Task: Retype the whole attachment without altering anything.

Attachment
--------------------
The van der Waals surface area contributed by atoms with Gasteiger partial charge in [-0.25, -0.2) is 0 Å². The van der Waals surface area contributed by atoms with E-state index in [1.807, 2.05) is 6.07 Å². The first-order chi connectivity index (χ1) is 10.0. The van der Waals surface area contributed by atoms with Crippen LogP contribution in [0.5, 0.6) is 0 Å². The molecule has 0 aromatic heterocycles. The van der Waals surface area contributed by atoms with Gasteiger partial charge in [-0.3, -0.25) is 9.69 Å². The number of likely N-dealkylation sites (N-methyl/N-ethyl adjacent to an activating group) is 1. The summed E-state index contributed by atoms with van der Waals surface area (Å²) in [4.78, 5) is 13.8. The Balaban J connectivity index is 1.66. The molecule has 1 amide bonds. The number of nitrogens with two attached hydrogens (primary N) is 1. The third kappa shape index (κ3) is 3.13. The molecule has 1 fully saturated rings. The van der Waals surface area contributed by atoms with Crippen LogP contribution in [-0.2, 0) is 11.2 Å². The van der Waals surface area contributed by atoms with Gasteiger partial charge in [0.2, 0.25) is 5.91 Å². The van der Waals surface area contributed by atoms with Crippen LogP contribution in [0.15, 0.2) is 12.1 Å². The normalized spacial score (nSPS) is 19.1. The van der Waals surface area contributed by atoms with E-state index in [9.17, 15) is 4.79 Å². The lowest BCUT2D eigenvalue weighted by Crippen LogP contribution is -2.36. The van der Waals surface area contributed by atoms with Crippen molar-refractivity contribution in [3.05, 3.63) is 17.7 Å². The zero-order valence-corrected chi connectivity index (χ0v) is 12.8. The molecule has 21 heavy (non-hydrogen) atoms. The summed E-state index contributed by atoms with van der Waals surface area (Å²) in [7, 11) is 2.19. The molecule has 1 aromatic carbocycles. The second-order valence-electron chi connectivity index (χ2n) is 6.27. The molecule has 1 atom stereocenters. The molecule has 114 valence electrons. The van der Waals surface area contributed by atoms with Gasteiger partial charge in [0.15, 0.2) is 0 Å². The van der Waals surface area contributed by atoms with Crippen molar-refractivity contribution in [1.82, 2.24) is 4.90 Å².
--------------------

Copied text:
The van der Waals surface area contributed by atoms with Gasteiger partial charge in [-0.25, -0.2) is 0 Å². The van der Waals surface area contributed by atoms with E-state index in [1.807, 2.05) is 6.07 Å². The first-order chi connectivity index (χ1) is 10.0. The van der Waals surface area contributed by atoms with Crippen LogP contribution in [0.5, 0.6) is 0 Å². The molecule has 0 aromatic heterocycles. The van der Waals surface area contributed by atoms with Gasteiger partial charge in [-0.3, -0.25) is 9.69 Å². The number of likely N-dealkylation sites (N-methyl/N-ethyl adjacent to an activating group) is 1. The summed E-state index contributed by atoms with van der Waals surface area (Å²) in [4.78, 5) is 13.8. The Balaban J connectivity index is 1.66. The molecule has 1 amide bonds. The number of nitrogens with two attached hydrogens (primary N) is 1. The third kappa shape index (κ3) is 3.13. The molecule has 1 fully saturated rings. The van der Waals surface area contributed by atoms with Crippen LogP contribution in [-0.2, 0) is 11.2 Å². The van der Waals surface area contributed by atoms with Gasteiger partial charge in [0.2, 0.25) is 5.91 Å². The van der Waals surface area contributed by atoms with Crippen LogP contribution in [0.15, 0.2) is 12.1 Å². The normalized spacial score (nSPS) is 19.1. The van der Waals surface area contributed by atoms with E-state index in [9.17, 15) is 4.79 Å². The lowest BCUT2D eigenvalue weighted by Crippen LogP contribution is -2.36. The van der Waals surface area contributed by atoms with Crippen molar-refractivity contribution in [3.05, 3.63) is 17.7 Å². The zero-order valence-corrected chi connectivity index (χ0v) is 12.8. The molecule has 21 heavy (non-hydrogen) atoms. The summed E-state index contributed by atoms with van der Waals surface area (Å²) in [7, 11) is 2.19. The molecule has 1 aromatic carbocycles. The second-order valence-electron chi connectivity index (χ2n) is 6.27. The molecule has 1 atom stereocenters. The molecule has 114 valence electrons. The van der Waals surface area contributed by atoms with Gasteiger partial charge in [0.15, 0.2) is 0 Å². The van der Waals surface area contributed by atoms with Crippen molar-refractivity contribution in [1.82, 2.24) is 4.90 Å².